by DAVID AXE
The heavy rains in Pakistan’s restive Swat Valley began in late July and didn’t let up for weeks. Flooding and landslides killed at least 1,500 people and displaced 4 million in the worst natural disaster to strike Pakistan in years.
The U.N. called for $500 million in foreign assistance for flood victims. The U.S. pledged $150 million. Great Britain offered $100 million. “It’s not bad for a normal disaster, but this isn’t a normal disaster,” U.N. aid chief John Holmes said of the pace of donations.
Money aside, America’s greatest contribution has been military in nature. The Pentagon has seized on the flood relief efforts as an opportunity to win hearts and minds in a region of Pakistan that has long harbored Islamic extremists and helped fuel the fighting in Afghanistan. “When you’re hungry, it’s hard to be angry at someone bringing you food,” Marine Captain Paul Duncan explained.
The Americans came from two directions starting on Aug. 5. From Afghanistan, the U.S. Army deployed four CH-47 and two UH-60 helicopters to Pakistan’s Ghazi air base. In a week, the six choppers evacuated 3,000 survivors and hauled 160 tons of supplies. On Aug. 11, a U.S. Navy amphibious group sailing the Indian Ocean launched at least seven helicopters to replace the Army birds, which were needed for combat operations back in Afghanistan.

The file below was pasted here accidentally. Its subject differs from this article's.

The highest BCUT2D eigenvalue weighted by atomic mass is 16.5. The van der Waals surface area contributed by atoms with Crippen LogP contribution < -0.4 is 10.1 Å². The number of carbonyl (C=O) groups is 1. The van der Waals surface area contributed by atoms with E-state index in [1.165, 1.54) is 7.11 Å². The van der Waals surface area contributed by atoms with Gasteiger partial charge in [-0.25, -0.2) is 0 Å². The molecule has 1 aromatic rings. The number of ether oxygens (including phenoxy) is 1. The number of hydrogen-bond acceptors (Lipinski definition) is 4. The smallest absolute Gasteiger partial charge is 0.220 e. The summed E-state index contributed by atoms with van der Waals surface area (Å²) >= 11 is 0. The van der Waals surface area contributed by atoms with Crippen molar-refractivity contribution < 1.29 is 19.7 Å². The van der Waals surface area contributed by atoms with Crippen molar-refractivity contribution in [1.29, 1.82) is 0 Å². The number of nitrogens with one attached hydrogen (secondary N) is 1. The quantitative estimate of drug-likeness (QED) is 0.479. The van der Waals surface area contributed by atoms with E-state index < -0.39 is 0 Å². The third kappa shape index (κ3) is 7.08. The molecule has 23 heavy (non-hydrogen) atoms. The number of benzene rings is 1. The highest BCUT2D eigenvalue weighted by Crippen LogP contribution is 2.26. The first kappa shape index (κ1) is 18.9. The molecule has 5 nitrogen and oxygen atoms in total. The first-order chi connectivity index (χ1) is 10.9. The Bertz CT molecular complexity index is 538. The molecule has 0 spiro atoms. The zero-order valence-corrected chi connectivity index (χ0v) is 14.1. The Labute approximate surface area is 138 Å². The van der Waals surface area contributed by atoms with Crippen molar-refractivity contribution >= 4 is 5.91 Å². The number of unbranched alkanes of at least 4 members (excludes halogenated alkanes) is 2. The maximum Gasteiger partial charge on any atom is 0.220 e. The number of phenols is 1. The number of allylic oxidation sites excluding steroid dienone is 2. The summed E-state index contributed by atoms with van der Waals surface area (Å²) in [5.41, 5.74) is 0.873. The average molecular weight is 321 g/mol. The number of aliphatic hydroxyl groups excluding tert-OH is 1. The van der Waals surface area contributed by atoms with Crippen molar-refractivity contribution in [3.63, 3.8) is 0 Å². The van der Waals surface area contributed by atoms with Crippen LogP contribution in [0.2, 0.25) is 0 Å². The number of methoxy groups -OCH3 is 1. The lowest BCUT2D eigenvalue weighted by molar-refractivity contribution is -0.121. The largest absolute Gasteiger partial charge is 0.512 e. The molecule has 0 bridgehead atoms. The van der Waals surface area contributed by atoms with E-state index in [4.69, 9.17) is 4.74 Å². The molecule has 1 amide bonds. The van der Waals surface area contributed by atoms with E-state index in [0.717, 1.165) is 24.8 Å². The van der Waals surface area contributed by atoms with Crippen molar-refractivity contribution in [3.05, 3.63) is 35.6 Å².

The maritime contingent included four CH-53Es from the Marine air group and three Navy MH-53E minehunters stripped of their mine gear. The American force is capable of evacuating as many as 1,000 people per day while also bringing in tons of supplies. The H-53 is the West’s most powerful helicopter.
Weather has slowed the air operations, Army Brig. Gen. Mike Nagata said on Aug. 13. “We actually sent some helicopters in there to do a reconnaissance of the weather conditions in Swat. But what the pilots reported to us is that the weather was simply too bad up at that altitude within that valley for us to risk putting the bigger cargo helicopters in there. So we’re just going to have to be patient and wait for a break in the weather.”
The reinforcements boosted the efforts of Pakistan’s overwhelmed armed forces. “They’ve got large helicopters that can carry a lot of people and large amounts of relief supplies,” one officer said. “Our helicopters are too small.” U.S. aircraft and pilots are also better equipped for operations in poor weather and at night.
It’s not clear yet whether the relief efforts will help turn the tide of Pakistani sentiment. It’s not without precedent. The tsunami that killed 170,000 people in Aceh, Indonesia, also devastated the indigenous Free Aceh Movement rebellion. The government and rebels agreed to ceasefire to allow aid to flow into the region; that ceasefire turned into a permanent agreement. “Because of the tsunami, we had to stop and work together. God gave us this peace,” one resident said.
Swat is not Aceh, and the scale of the U.S. effort in Pakistan pales compared to the surge in assistance that followed the tsunami. Still, there’s reason to hope that nature’s merciless onslaught will force Pakistanis and Westerners to forge a lasting peace.